Clipped From El Paso Herald-Post

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 - LONESOME ROAD. By George Harsh. New York: W. W....
LONESOME ROAD. By George Harsh. New York: W. W. Norton; $6.95. The lonesome road for George Harsh is his road of life. For this son of a well-to-do family who found himself sentenced sentenced to the electric chair for murder at the age of 17, life has been full of paradoxes and ironies. ironies. He learned that there is one law for the rich-and another for the poor when his sentence was commuted to life in prison. After 12 years of enduring, the horrors of a Georgia chain gang, he- was pardoned for saving a man's life. Six months later'he was, _'<a, "gentleman officer" flying. ,in 1 .the Royal .Air-.Force and droppingrdeffiai' bombs:" on German cities. Late in 1942 he was shot down and spent, the rsst of the war in the famous Stalag Luft III. THE SUBSEQUENT EVENTS, a large part of which were due to Harsh's leadership, have been well publicized in "The Great Escape." The author makes the shrewd observation that often when writers bare their lives in print, it is to ask for sympathy or mercy for their deeds. Harsh admits flatly that had he received justice he would have been "hanged high as Hainan with a length of rusty barbed wire " The mercy he was given 1 was a humbling experience. He learned to live with himself, without rancor or resentment, and still looks with enthusiasm on his life and its incongruities. BOB DONALDSON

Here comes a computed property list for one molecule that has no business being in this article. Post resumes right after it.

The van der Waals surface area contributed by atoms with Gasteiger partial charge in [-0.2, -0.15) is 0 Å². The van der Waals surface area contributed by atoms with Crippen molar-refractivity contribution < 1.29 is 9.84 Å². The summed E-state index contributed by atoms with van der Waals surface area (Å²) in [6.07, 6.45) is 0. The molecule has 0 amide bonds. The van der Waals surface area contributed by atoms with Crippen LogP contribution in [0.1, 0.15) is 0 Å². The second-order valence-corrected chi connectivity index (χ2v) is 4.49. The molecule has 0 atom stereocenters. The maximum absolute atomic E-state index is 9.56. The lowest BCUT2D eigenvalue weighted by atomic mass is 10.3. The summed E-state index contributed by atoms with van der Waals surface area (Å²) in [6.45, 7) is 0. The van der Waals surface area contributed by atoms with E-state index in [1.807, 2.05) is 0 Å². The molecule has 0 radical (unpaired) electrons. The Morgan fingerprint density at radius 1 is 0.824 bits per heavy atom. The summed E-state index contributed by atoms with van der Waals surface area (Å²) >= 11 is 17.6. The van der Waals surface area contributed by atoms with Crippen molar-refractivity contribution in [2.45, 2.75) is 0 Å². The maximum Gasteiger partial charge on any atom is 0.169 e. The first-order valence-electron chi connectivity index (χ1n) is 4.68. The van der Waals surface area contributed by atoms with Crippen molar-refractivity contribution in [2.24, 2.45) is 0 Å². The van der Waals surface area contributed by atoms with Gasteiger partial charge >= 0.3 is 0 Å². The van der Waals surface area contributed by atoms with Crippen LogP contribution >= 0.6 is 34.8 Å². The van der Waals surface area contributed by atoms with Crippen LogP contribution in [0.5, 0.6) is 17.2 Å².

Clipped from
  1. El Paso Herald-Post,
  2. 26 Jun 1971, Sat,
  3. Page 4

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